• Get involved with your church, your synagogue, or other faith-based organizations. Join a committee with young people on it that’s active in the community. Working together toward a common goal is the best way to get to know people of any age.
  • Join local groups on social media. Facebook has groups for just about every location in the country, and Nextdoor will hook you up with a local group when you put in your address. Sometimes online connections can turn into IRL get-togethers.
  • Invite a young neighbor over for tea. Unless you’re in a senior community, we all have younger neighbors. Extending a friendly invite can be very welcome.
  • Get a dog. It’s the best way to meet other dog owners of all ages. Hang out in the dog park; you’ll have an instant topic of conversation.  
  • Be intentional. Intergenerational friendships can be awkward. You may have to risk rejection to make one happen. Don’t be afraid to make the first move. It may feel uncomfortable at first, but someone has to do it. 

If you have trouble connecting with young people, don’t blame them. Consider an attitude adjustment. The biggest complaint young people have about us old folks is that we don’t listen to them and that we tend to lecture. I’ve heard this from my daughter (not about me of course 😊) and seen similar complaints online. Treat young people with respect and show interest in their lives, and a friendship of equals may blossom.

Life Experienced featured event


Low-impact workout
Thursday, March 24
11 a.m. PT / 2 p.m. ET

Get moving and grooving with exercise physiologist Velma Garnes. Velma will lead a 30-minute workout to get your heart rate up—without hurting your joints. With a warm-up, fun cardio session, and stretching, this workout is perfect for all fitness levels!
This event is brought to you by Life Experienced and hosted by one of our ambassadors.

Meet the dancing queen, Sue 

At age 59, Sue decided to take burlesque for a spin (and a twirl). The result? A new passion that keeps Sue active and fills up her cup. Watch her full video to get her advice for trying something new.

Partner spotlight

At Online Meditation Events (OME), we strive to help people find their true nature and inner peace through meditation. Our meditation method teaches people how to de-stress and calm the mind. We can create a more harmonious world by helping one person at a time.

OME is a nonprofit born out of our worldwide meditation organization. When the pandemic began, our centers started holding online guided meditation classes. We hold monthly donation-based retreats and give 50 percent of the donations to other charities. Visit us at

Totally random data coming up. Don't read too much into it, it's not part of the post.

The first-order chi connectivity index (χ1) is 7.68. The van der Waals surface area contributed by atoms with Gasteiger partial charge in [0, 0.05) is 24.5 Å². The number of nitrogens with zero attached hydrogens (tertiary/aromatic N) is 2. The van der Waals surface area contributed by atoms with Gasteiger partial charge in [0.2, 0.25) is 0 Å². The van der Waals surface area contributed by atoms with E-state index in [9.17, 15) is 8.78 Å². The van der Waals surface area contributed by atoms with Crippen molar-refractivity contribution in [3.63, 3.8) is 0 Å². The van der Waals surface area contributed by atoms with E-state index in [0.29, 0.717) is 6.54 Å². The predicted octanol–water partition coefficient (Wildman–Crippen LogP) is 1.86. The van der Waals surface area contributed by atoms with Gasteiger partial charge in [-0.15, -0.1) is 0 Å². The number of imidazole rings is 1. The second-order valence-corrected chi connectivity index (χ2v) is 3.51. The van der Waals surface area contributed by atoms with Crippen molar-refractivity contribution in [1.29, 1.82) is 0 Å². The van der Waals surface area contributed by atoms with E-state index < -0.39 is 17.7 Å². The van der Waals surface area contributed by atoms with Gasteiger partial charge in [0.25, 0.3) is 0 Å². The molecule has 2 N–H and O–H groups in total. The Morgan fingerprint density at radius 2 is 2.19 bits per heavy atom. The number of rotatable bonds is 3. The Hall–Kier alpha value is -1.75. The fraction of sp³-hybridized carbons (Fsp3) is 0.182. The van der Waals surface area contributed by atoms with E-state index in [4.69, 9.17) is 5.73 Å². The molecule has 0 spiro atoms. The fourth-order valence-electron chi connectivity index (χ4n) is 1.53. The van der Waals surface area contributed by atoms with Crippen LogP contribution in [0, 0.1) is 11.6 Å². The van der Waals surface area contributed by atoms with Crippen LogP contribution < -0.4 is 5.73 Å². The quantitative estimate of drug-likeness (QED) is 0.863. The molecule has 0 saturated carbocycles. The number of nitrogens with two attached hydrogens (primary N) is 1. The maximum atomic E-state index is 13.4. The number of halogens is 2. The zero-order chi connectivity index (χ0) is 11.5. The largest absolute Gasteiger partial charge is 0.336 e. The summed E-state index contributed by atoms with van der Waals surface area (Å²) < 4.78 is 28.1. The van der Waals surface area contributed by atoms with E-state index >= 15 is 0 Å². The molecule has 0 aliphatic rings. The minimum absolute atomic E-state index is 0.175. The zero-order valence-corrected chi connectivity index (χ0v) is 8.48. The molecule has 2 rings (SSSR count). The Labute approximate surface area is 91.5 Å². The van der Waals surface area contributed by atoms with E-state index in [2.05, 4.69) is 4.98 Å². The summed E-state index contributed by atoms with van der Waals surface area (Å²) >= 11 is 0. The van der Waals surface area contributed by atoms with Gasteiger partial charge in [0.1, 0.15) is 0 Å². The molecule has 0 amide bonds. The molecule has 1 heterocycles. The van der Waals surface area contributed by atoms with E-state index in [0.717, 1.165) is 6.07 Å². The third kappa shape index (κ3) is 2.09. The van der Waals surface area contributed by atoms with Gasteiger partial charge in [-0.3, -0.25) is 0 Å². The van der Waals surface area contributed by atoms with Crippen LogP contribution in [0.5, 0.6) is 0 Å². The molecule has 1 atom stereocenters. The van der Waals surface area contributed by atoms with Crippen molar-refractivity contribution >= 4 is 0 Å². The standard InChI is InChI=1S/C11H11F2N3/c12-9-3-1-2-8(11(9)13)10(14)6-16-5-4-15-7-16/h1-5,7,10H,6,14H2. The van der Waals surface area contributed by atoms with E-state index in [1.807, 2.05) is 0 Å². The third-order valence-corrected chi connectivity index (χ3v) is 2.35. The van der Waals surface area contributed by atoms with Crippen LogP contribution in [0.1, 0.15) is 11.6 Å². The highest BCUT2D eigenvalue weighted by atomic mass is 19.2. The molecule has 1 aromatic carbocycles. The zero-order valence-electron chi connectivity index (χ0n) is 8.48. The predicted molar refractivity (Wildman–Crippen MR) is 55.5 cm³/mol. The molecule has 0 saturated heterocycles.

What to read

I was inspired by the stories of Ukrainian elders ready to fight the Russians alongside their children and grandchildren. Here is one story about a 79-year-old great-grandmother taking combat training. “Valentyna Konstantynovska has begun civilian combat training held by the Ukrainian National Guard. ‘I'm ready to shoot. If something happens, I will defend my home, my city, my children,’ she told ITV News. ‘I will do this because I think I'm ready for it. I don't want to lose my country, my city.’”

Become a partner

Does your organization reach a community of older adults? Get in touch with us for information on amplifying your events and activities on the platform and expanding the Life Experienced service to your network. There is no cost to partnering. Get in touch with us here:

That’s it! Thanks for reading. And if you want to chime in with your two cents on what this newsletter should include, email us at

Until next time, 

Events are more fun with friends

Life Experienced is a new service powered by Kaiser Permanente. Whether you're a dancer, a reader, or a gardener, we can help you find local events and activities that you'll love.

Share Share
Tweet Tweet
Forward Forward
Copyright © 2022 Life Experienced, All rights reserved.

Want to change how you receive these emails?
You can update your preferences or unsubscribe from this list.